Analogues with individual cognition: the "crowd within"
The insight that crowd responses to an estimation task can be modeled as a sample from a probability distribution invites comparisons with individual cognition. In particular, it is possible that individual cognition is probabilistic in the sense that individual estimates are drawn from an "internal probability distribution." If this is the case, then two or more estimates of the same quantity from the same person should average to a value closer to ground truth than either of the individual judgments, since the effect of statistical noise within each of these judgments is reduced. This of course rests on the assumption that the noise associated with each judgment is (at least somewhat) statistically independent. Another caveat is that individual probability judgments are often biased toward extreme values (e.g., 0 or 1). Thus any beneficial effect of multiple judgments from the same person is likely to be limited to samples from an unbiased distribution.
Vul and Pashler (2008) asked participants for point estimates of continuous quantities associated with general world knowledge, such as "What percentage of the world's airports are in the United States?" Without being alerted to the procedure in advance, half of the participants were immediately asked to make a second, different guess in response to the same question, and the other half were asked to do this three weeks later. The average of a participant's two guesses was more accurate than either individual guess. Furthermore, the averages of guesses made in the three-week delay condition were more accurate than guesses made in immediate succession. One explanation of this effect is that guesses in the immediate condition were less independent of each other (an anchoring effect) and were thus subject to (some of) the same kind of noise. In general, these results suggest that individual cognition may indeed be subject to an internal probability distribution characterized by stochastic noise, rather than consistently producing the best answer based on all the knowledge a person has. These results were mostly confirmed in a high-powered pre-registered replication. The only result that was not fully replicated was that a delay in the second guess generates a better estimate.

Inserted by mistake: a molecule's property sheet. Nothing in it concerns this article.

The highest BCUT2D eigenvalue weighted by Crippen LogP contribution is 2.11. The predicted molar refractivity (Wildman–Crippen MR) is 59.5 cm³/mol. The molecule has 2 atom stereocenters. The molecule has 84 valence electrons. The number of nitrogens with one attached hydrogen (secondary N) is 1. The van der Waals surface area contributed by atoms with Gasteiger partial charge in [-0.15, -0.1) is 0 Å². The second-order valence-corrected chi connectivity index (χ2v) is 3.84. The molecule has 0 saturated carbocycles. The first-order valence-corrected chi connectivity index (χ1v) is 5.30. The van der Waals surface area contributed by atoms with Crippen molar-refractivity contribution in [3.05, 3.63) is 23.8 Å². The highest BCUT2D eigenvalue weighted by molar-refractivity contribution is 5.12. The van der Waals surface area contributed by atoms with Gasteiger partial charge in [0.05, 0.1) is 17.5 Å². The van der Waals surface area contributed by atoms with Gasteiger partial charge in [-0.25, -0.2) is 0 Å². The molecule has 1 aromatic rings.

Hourihan and Benjamin (2010) tested the hypothesis that the estimate improvements observed by Vul and Pashler in the delayed responding condition were the result of increased independence of the estimates. To do this Hourihan and Benjamin capitalized on variations in memory span among their participants. In support they found that averaging repeated estimates of those with lower memory spans showed greater estimate improvements than the averaging the repeated estimates of those with larger memory spans.
Rauhut and Lorenz (2011) expanded on this research by again asking participants to make estimates of continuous quantities related to real world knowledge – however, in this case participants were informed that they would make five consecutive estimates. This approach allowed the researchers to determine, firstly, the number of times one needs to ask oneself in order to match the accuracy of asking others and then, the rate at which estimates made by oneself improve estimates compared to asking others. The authors concluded that asking oneself an infinite number of times does not surpass the accuracy of asking just one other individual. Overall, they found little support for a so-called “mental distribution” from which individuals draw their estimates; in fact, they found that in some cases asking oneself multiple times actually reduces accuracy. Ultimately, they argue that the results of Vul and Pashler (2008) overestimate the wisdom of the “crowd within” – as their results show that asking oneself more than three times actually reduces accuracy to levels below that reported by Vul and Pashler (who only asked participants to make two estimates).
Müller-Trede (2011) attempted to investigate the types of questions in which utilizing the “crowd within” is most effective. He found that while accuracy gains were smaller than would be expected from averaging ones’ estimates with another individual, repeated judgments lead to increases in accuracy for both year estimation questions (e.g., when was the thermometer invented?) and questions about estimated percentages (e.g., what percentage of internet users connect from China?). General numerical questions (e.g., what is the speed of sound, in kilometers per hour?), however, did not show improvement with repeated judgments, while averaging individual judgments with those of a random other did improve accuracy. This, Müller-Trede argues, is the result of the bounds implied by year and percentage questions.
Van Dolder and Van den Assem (2018) studied the "crowd within" using a large database from three estimation competitions organised by Holland Casino. For each of these competitions, they find that within-person aggregation indeed improves accuracy of estimates. Furthermore, they also confirm that this method works better if there is a time delay between subsequent judgments. However, even when there is considerable delay between estimates, the benefit pales against that of between-person aggregation: the average of a large number of judgements from the same person is barely better than the average of two judgements from different people.
Dialectical Bootstrapping: Improving the estimates of the “crowd within”